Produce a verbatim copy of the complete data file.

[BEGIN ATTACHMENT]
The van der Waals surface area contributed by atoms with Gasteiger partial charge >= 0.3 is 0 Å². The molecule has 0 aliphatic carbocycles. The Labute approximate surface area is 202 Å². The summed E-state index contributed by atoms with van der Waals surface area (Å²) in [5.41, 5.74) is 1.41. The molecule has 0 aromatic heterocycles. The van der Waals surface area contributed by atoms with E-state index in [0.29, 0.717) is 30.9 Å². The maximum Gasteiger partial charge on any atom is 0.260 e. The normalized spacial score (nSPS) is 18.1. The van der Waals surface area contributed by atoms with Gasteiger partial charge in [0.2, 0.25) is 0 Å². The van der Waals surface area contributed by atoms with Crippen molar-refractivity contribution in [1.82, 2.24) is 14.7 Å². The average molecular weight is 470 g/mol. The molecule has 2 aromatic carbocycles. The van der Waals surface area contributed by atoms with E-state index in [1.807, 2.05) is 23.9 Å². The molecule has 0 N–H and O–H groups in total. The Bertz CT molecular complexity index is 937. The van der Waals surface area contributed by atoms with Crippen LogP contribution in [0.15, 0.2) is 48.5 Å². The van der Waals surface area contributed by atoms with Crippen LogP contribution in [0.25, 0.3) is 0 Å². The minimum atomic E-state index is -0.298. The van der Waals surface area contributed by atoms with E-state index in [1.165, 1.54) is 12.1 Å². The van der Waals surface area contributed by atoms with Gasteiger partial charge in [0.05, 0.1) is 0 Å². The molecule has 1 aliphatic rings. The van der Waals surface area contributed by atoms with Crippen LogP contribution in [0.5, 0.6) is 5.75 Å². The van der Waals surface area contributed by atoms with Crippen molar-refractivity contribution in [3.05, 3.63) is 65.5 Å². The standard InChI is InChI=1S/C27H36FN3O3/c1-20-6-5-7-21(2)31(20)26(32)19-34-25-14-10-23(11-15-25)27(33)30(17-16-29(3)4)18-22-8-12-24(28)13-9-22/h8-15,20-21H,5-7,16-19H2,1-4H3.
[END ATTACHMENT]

The van der Waals surface area contributed by atoms with Gasteiger partial charge >= 0.3 is 0 Å². The molecule has 0 aliphatic carbocycles. The Labute approximate surface area is 202 Å². The summed E-state index contributed by atoms with van der Waals surface area (Å²) in [5.41, 5.74) is 1.41. The molecule has 0 aromatic heterocycles. The van der Waals surface area contributed by atoms with E-state index in [0.29, 0.717) is 30.9 Å². The maximum Gasteiger partial charge on any atom is 0.260 e. The normalized spacial score (nSPS) is 18.1. The van der Waals surface area contributed by atoms with Gasteiger partial charge in [0.2, 0.25) is 0 Å². The van der Waals surface area contributed by atoms with Crippen molar-refractivity contribution in [1.82, 2.24) is 14.7 Å². The average molecular weight is 470 g/mol. The molecule has 2 aromatic carbocycles. The van der Waals surface area contributed by atoms with E-state index in [1.807, 2.05) is 23.9 Å². The molecule has 0 N–H and O–H groups in total. The Bertz CT molecular complexity index is 937. The van der Waals surface area contributed by atoms with Crippen LogP contribution in [0.15, 0.2) is 48.5 Å². The van der Waals surface area contributed by atoms with Crippen LogP contribution in [0.25, 0.3) is 0 Å². The minimum atomic E-state index is -0.298. The van der Waals surface area contributed by atoms with E-state index in [1.165, 1.54) is 12.1 Å². The van der Waals surface area contributed by atoms with Gasteiger partial charge in [0.05, 0.1) is 0 Å². The molecule has 1 aliphatic rings. The van der Waals surface area contributed by atoms with Crippen LogP contribution in [0.5, 0.6) is 5.75 Å². The van der Waals surface area contributed by atoms with Crippen molar-refractivity contribution in [3.05, 3.63) is 65.5 Å². The standard InChI is InChI=1S/C27H36FN3O3/c1-20-6-5-7-21(2)31(20)26(32)19-34-25-14-10-23(11-15-25)27(33)30(17-16-29(3)4)18-22-8-12-24(28)13-9-22/h8-15,20-21H,5-7,16-19H2,1-4H3.